Saturday, 17 January 2009


I've just finished reading (well, ogling) a Colin Baxter picture book about Shetland, 'Land of the Ocean'. The seascapes are magnificent - you can almost taste the sea spray, feel the wind on your face. I'd love to now visit, for the first time, Foula and Fair Isle. Of the Shetland places I've been, Colin's pictures of Eshaness in particular grab me - it is one of the great beauty spots of Scotland, if little known.

The Drongs, seastacks south of Eshaness:

One winter I went to Eshaness and was struck by the great wild beauty of the coastline. Standing at the lighthouse, you look south to Dore Holm, and north to pounding rollers crashing against the low black cliff. Inland, the sea has created a vent hole in the brown moor, although it was not stormy enough to come crashing out the top of the hole. A short distance offshore lay two small islets - the lower one swamped by every wave, the higher, splashed by every occasional wave. Curious as to how high the islands were - perhaps I could gauge wave height by finding out - I consulted the map. The lower island was 27m high, the higher island 39m. The waves were over one hundred and twenty feet high! Nervously, I checked the height of the lighthouse - 50m above sea level. I backed away from the edge.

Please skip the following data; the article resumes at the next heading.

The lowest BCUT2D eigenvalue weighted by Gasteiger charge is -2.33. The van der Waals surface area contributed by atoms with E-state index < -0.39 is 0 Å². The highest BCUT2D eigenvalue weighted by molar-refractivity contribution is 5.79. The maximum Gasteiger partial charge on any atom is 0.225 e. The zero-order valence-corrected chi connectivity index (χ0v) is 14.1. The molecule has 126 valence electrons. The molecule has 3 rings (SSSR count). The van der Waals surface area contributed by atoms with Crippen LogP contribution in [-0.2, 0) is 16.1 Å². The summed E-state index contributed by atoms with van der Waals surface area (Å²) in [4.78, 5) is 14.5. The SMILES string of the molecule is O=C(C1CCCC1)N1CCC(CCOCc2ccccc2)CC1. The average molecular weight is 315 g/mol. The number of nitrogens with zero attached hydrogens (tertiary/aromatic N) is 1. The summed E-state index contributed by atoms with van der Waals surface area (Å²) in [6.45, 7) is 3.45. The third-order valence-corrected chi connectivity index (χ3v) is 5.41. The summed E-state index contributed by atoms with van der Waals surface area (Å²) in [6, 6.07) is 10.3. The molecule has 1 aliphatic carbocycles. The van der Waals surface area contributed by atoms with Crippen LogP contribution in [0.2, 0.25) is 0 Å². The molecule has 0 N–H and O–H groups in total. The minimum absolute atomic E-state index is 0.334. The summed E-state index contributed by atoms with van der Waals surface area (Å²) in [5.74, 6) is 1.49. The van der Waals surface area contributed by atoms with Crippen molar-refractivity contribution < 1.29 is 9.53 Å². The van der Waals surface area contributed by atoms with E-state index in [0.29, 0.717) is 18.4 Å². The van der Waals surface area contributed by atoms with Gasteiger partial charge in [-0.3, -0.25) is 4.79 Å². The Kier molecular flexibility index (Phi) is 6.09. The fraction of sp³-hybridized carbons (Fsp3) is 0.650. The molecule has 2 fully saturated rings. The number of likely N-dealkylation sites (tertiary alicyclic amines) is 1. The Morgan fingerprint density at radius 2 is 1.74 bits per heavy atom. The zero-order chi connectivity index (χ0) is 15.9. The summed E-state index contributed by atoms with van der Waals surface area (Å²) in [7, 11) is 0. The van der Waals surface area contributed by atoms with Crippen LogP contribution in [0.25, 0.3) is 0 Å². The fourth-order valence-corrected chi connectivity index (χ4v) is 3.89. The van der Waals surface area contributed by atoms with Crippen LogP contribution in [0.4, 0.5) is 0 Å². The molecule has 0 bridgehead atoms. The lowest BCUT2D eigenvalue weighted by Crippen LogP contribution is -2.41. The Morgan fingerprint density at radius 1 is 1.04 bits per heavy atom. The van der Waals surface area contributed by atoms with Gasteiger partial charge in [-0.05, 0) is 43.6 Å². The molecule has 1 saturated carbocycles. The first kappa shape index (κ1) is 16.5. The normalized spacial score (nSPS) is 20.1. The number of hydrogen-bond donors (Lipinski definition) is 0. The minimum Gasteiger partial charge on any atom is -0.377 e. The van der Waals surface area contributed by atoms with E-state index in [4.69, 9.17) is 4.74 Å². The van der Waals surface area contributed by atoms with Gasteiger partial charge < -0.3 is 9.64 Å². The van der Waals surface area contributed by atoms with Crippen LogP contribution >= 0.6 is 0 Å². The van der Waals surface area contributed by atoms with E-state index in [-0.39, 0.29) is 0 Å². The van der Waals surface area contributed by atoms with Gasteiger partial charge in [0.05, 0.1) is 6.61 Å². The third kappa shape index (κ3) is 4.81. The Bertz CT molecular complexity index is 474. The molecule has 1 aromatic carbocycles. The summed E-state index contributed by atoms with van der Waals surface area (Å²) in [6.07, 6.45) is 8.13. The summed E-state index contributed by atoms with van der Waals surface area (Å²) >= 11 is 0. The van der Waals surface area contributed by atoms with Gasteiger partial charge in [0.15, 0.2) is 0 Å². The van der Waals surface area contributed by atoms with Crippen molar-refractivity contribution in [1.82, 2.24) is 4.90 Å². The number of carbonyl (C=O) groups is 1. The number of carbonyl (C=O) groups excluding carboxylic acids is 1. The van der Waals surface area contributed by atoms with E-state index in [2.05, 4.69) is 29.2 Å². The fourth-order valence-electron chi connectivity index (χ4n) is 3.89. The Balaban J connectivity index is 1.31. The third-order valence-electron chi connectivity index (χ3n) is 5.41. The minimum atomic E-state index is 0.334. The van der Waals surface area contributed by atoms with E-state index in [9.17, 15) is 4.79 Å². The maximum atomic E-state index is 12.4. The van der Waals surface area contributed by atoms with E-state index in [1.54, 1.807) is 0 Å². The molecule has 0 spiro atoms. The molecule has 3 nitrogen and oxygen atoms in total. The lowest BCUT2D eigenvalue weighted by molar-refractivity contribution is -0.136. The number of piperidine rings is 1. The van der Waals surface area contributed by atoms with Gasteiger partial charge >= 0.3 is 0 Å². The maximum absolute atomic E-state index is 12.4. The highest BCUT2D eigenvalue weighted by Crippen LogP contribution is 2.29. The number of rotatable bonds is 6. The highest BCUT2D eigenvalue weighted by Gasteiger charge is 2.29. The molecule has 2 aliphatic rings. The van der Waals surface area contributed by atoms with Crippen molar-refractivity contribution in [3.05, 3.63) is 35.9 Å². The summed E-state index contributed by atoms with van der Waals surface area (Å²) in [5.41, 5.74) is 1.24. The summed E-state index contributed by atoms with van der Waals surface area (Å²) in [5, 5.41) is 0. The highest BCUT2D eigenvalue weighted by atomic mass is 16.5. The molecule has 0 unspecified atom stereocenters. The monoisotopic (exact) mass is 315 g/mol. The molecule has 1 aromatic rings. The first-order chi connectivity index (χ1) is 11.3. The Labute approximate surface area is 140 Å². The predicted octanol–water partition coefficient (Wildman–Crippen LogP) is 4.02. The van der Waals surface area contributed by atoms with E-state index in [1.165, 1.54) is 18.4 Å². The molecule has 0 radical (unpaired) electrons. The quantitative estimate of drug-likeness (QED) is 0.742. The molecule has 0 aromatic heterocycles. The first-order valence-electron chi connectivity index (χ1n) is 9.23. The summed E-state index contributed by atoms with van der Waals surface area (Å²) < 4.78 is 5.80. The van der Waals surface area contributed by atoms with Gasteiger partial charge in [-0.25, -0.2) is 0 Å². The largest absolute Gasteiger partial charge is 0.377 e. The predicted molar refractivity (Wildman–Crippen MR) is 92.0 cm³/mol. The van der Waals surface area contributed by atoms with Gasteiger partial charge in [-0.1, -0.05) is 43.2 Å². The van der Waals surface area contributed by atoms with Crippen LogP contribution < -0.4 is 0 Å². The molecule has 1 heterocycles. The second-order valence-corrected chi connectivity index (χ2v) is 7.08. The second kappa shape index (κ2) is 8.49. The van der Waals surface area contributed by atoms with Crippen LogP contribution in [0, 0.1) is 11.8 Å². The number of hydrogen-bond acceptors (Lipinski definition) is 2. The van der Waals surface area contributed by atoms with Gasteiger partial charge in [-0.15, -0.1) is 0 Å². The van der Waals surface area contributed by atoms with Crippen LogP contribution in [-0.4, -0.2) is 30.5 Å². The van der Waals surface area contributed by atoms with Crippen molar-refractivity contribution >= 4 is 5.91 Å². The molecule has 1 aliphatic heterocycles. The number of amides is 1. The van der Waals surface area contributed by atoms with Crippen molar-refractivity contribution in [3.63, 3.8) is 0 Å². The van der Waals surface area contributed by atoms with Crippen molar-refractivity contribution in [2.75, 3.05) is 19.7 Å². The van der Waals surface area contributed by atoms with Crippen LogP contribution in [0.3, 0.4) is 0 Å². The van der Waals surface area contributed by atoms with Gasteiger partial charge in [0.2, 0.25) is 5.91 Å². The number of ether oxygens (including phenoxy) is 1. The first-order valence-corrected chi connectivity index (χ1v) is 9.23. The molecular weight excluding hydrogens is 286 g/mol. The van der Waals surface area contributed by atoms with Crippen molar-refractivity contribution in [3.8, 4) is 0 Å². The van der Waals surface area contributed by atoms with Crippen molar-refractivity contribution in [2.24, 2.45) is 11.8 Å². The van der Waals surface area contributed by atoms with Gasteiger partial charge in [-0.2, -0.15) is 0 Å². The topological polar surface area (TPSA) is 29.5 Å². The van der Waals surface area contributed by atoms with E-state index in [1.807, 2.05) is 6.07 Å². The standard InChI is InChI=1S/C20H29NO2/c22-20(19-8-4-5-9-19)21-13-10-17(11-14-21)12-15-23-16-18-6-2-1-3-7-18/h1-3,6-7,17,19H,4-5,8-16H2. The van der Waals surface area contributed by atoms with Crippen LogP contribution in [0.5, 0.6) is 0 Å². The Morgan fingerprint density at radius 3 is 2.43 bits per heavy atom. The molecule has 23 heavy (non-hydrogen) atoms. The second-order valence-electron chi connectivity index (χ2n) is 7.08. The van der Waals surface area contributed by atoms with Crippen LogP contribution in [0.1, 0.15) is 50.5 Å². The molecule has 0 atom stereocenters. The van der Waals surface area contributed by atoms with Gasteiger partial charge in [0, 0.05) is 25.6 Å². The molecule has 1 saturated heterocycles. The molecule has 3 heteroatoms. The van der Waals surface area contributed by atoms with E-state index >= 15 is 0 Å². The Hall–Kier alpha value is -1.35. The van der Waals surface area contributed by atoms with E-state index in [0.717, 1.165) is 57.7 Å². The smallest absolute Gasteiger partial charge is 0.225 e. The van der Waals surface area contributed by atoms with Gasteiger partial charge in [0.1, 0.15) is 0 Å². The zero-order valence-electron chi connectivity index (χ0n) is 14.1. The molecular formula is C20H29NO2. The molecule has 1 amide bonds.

Wee bit of weather at Eshaness lighthouse:

We had booked a flight back to Glasgow from Sumburgh a couple of days later but it was too windy for the plane to land, and so found ourselves shunted on to the next boat back to Aberdeen instead. This was a large new ferry, the Hjaltland, with impressive seagoing characteristics - it barely rolled in the heavy seas. In the bar I got chatting to a Norwegian.

"The weather must be even worse in Norway," I said, thinking of its northern latitudes.

"You must be joking." he replied, an Oslo urbanite. "This is the middle of the ocean!"

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